Next I needed to choose a service provider. I decided to find one in London and Accuvision in Fulham fared very well on the review sites and forums and also seemed competitively priced. I was certainly not looking for the cheapest option, but some London clinics had fees averaging £4,000 to £5,000 whereas Accuvision tended to be a more affordable £2,000, give or take a few hundred pounds.
I contacted Accuvision at the beginning of June and requested a free consultation for the end of July when I was due to move back to the UK. My email was answered very promptly as were a couple more I sent with some questions. I was so surprised by the excellent communication that for a fleeting moment I actually wondered if they were desperate for my business. However the review sites feedback indicated that this was not the case and I concluded that perhaps I was being cynical and too accustomed to bad service. I decided the reason they appeared so professional was simply because they were. As my appointment approached, I contacted Accuvision again to confirm that there would be an appointment for treatment available within a few days of my consultation and I also booked a consult for my husband on what would hopefully be my treatment day. Again communication was excellent, prompt and friendly.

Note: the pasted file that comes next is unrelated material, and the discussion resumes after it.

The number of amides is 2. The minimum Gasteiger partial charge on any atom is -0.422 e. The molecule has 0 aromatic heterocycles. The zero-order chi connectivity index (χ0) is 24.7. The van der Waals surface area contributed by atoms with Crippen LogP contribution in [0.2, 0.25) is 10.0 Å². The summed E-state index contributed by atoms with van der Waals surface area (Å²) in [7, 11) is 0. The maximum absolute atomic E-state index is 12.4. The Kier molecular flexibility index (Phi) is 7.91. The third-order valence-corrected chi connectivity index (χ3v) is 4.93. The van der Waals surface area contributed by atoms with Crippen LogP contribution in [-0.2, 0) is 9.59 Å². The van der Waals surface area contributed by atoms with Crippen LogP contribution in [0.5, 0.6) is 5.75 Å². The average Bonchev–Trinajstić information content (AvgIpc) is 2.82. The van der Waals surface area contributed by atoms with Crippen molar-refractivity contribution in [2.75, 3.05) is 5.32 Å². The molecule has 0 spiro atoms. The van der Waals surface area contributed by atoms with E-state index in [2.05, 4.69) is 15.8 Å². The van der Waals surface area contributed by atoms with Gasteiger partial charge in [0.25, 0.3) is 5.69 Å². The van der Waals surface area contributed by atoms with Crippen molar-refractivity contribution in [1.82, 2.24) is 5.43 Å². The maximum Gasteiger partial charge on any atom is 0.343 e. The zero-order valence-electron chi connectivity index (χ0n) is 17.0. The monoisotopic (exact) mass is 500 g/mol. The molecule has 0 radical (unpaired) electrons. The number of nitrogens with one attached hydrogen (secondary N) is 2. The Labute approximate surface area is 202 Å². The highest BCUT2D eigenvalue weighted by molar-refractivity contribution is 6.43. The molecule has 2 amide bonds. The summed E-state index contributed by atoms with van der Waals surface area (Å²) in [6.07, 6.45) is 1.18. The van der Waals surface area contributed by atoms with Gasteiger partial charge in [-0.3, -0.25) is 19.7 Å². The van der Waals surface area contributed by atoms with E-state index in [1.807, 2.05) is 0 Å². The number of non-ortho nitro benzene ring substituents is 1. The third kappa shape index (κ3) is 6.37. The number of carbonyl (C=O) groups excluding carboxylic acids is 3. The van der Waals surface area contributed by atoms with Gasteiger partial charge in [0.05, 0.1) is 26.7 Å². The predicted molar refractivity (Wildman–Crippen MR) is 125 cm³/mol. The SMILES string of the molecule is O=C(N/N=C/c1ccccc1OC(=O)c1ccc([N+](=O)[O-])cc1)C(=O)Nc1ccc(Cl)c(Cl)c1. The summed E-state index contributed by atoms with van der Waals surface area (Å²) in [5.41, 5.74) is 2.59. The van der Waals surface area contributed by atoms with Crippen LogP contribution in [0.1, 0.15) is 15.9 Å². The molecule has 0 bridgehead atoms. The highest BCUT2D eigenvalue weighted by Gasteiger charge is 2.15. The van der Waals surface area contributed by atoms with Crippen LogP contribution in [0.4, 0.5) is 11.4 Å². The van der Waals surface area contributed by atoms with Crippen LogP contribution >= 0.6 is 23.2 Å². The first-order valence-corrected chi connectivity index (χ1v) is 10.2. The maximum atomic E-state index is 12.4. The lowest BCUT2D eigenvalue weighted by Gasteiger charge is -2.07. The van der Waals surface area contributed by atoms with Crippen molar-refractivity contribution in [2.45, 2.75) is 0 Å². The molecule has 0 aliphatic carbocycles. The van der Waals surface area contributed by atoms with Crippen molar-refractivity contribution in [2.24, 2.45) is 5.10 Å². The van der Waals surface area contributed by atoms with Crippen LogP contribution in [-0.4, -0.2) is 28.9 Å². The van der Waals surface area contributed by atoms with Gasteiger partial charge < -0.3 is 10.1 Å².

I arrived at the Accuvision premises about twenty minutes early and was taken through for my tests more or less straight away. As well as a regular eye test, I was checked for astigmatism, glaucoma, cornea thickness and my retina and optical nerve were examined for general health I believe. Eye drops are given to numb the eye so that the cornea can be measured and further eye drops were given to dilate the pupils so that the retina can be looked at more easily. It was a sunny day and when I left I was very sensitive to the sunlight for a few hours due to my large pupils, otherwise the consultation was uneventful.